7. Sen. Paul said in an interview that he has been told by three top ranking people that the “pings” are random features and not associated with having something on one’s person that sets off the machine.

    This is exceedingly relevant from a Fourth Amendment seizure standpoint. While a more intrusive search may be constitutionally permissible if one sets off the machine by having something on one’s person that is detected, a random selection of persons for a more intrusive search violates the Fourth Amendment. The Supreme Court has ruled so in the context of DUI checkpoints and I believe that the analysis of the Court is on point here.

    Although I find the pat downs to be more intrusive than necessary from a law enforcement perspective even when the machine reacts to a person’s going through, if the TSA is randomly selecting people for patdowns, this is a no brainer constitutional violation.

  8. Fine, Ric. In that case, congresscritters are absolutely unequivocally exempt from all TSA procedures. Passing through security AT ALL is an “impediment”. Let’s go all the way with this, or not at all. The idea that the TSA screeners are even aware that the Constitution is divided into articles, much less what is in Section 6 of Article 1, is frankly laughable.
    For what it’s worth, my comment regarding the nomenklatura was not directed at Paul’s behavior, but at the behavior of the TSA. They didn’t let him fly because they sat down and read the Constitution. They let him fly because he is The Man.

  9. You have obviously not seen enough TV or film. He is exactly the sort of person Matt Damion is trying to save us from.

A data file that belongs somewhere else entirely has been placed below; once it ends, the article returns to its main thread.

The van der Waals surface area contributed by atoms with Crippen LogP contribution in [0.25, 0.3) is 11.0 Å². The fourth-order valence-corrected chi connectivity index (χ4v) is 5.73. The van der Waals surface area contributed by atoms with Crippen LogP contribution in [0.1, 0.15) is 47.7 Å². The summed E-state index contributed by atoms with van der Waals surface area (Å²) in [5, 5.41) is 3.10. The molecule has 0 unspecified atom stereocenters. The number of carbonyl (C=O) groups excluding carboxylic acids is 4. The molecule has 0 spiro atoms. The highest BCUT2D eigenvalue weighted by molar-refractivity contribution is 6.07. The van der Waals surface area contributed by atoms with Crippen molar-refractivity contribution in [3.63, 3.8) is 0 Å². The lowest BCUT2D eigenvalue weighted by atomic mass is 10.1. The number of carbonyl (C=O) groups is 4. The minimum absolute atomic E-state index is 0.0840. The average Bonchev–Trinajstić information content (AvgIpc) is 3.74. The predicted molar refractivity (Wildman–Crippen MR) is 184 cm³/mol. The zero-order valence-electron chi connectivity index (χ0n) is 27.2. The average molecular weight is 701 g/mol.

10. Phil, Article 1 Section 6 is in Article I for a reason- and it’s based on English law that’s a bunch of centuries older than the Consititution. It wasn’t an afterthought and it wasn’t snuck in there by the venture-capital lobby. If you were complaining about Congresscritters immunizing themselves from IRS reporting requirements or from Obamacare, that would be one thing- but don’t you think, just maybe, that the Framers had a good reason to not want the people’s elected representatives arrested or delayed on their way to and from the capital?

  11. I get the argument, Dave. I also get that TSA screeners are typically not the sharpest knives in the drawer. The argument that is being made entails the consequence I’ve pointed out – they cannot be screened AT ALL on their way to DC. I’m actually okay with that, as long as there is a protocol for it. If they aren’t exempt from screening, then refusal to submit is easily construed as a Breach of the Peace, which, if you would bother to read the entire clause, is one reason a member can be detained – “Treason, Felony, or Breach of the Peace”.

  12. If you want to lump …what? minor violation BoP (is that even on the books anymore?) in with treason and felony counts, and call it reason to violate a black-letter COnstitutional perogative… go right ahead. I’ve got a nice refrigerator box to let you have, after the defendant takes your house in the civil false-arrest proceedings…
    Dude, get over it. The Founders were right, you’re wrong.

  13. I tell you what, son, you try refusing additional search at the airport and tell me it’s a ‘minor BoP’. And then, go back and read what I actually typed. I can’t understand it for you, so you’ll have to put in some effort.